Our history, the bond…despite my craving to remember each low and each wow,
To recall when we were where with what and why, and how we made it through,
And my cats I fed and petted, and came back to hear had turned to evening food
And the rats we tortured, and the birds captured…all these I wish I still knew
The beautiful and horrible memories lost from my childhood and adulthood.
Once I woke in a Bafoussam street which owned my brother’s flat,
Cold dusty straight path, with potholes, and the noise of city
Bustle, horning bikes, rolling cows going to grassy flats
To eat the meal of death-row. The cold sight I met from balcony
Of coffins, juxtaposed with coffins, round, weird, flat
Had me thinking about this final abode where nothing exists,
Lowered below eye level with nothing inside, prayed over
With nothing inside, but hopes hovering round, tears persist
As the memories ooze from the pulpit and eyes of lover,
Family friend, looking at nothing lying therein like insect in cyst,
Quietly non-existent, just an empty coffin in an empty coffin,
And I think about the empty coffin my mind feels like when I try
To reminisce of my teenage fade, where computer boffin
I attempted, and wormed through library books, with tears not cried
And failed at football, made my grades, but missed all often.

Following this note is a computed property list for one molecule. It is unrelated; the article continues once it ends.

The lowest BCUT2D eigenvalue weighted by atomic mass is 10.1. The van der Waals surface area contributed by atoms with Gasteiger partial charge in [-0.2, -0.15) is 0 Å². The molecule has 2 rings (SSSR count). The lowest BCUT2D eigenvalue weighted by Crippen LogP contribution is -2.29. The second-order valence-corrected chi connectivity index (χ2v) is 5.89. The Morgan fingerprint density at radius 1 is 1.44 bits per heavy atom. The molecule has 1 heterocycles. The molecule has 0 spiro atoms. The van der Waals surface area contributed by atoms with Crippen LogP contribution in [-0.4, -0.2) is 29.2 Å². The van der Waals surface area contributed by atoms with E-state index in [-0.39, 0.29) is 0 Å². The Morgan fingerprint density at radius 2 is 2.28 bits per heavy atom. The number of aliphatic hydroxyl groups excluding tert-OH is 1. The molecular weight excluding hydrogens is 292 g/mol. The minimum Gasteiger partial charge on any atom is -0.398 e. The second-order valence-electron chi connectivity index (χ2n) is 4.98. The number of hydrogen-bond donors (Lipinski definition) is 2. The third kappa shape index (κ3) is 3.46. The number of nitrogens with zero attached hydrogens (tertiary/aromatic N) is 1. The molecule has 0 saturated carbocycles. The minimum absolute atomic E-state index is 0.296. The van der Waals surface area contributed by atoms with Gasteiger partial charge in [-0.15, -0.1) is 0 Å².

You see dad and mum were going through a tough one for long
And I guess this painting was not what I had ordered, so daily
I pushed the present to a part where this present would long
To find it, and rummage through intellectual pillage daily
But only find science and raps from Marshal Mathers songs.
A coffin. The voids of the pain were blinded in the blare
Of a hi-hat, bass drums and wordplay, while life zipped past
Me, leaving flowers and scars, bringing blessings in blitz glare
But which my eyes would see, inspect, understand then blast
Into a space where even long term memory feels like the recent past.
And here I look at wooden Me’s littering this lively street
Where hammers snare on nails and the bass of humming saws
Echo the memories I can’t get, the lost days I shall never meet
The friends to grace with awkward moments of hidden dropped jaws:
“Who are you again?” and a quizzical look from Sesame Street’s
Muppets. “Aaaah! Yeah, I remember now!”, I’d lie to their face
And sometimes I feel their psychic minds dissecting my tale,
And it digs another hole in the already empty space
Where the coffin’s emptiness fills every painful piece like ale
Or the rope that hastens the ebb of life’s painful pace.
Sometimes I wish I remembered the………………and
The ……………………………………….. but this
Coffin walking about doubts whether this instant
And the next would even be similar to ………………..
…all disappears and I’m left clawing away in a blank land.
The kitchen slab of long ago, with veggies and onions
And meat and knives and a utensil stack
And water and stock and “kanwa” and skills like a surgeon
And love and will to chop and then hack
Till pieces are ready to be put in the cauldron
Of oil of olive and salt and more
And make my meal, no a meal for me and the squadron
Of 2 bigger boys and 1 girlish bore,
Comes to me now in stabs and jabs to my sore bones
When I pause to think of your smile
For gone are you and the skill and love and scones
And we won’t see you for quite a while.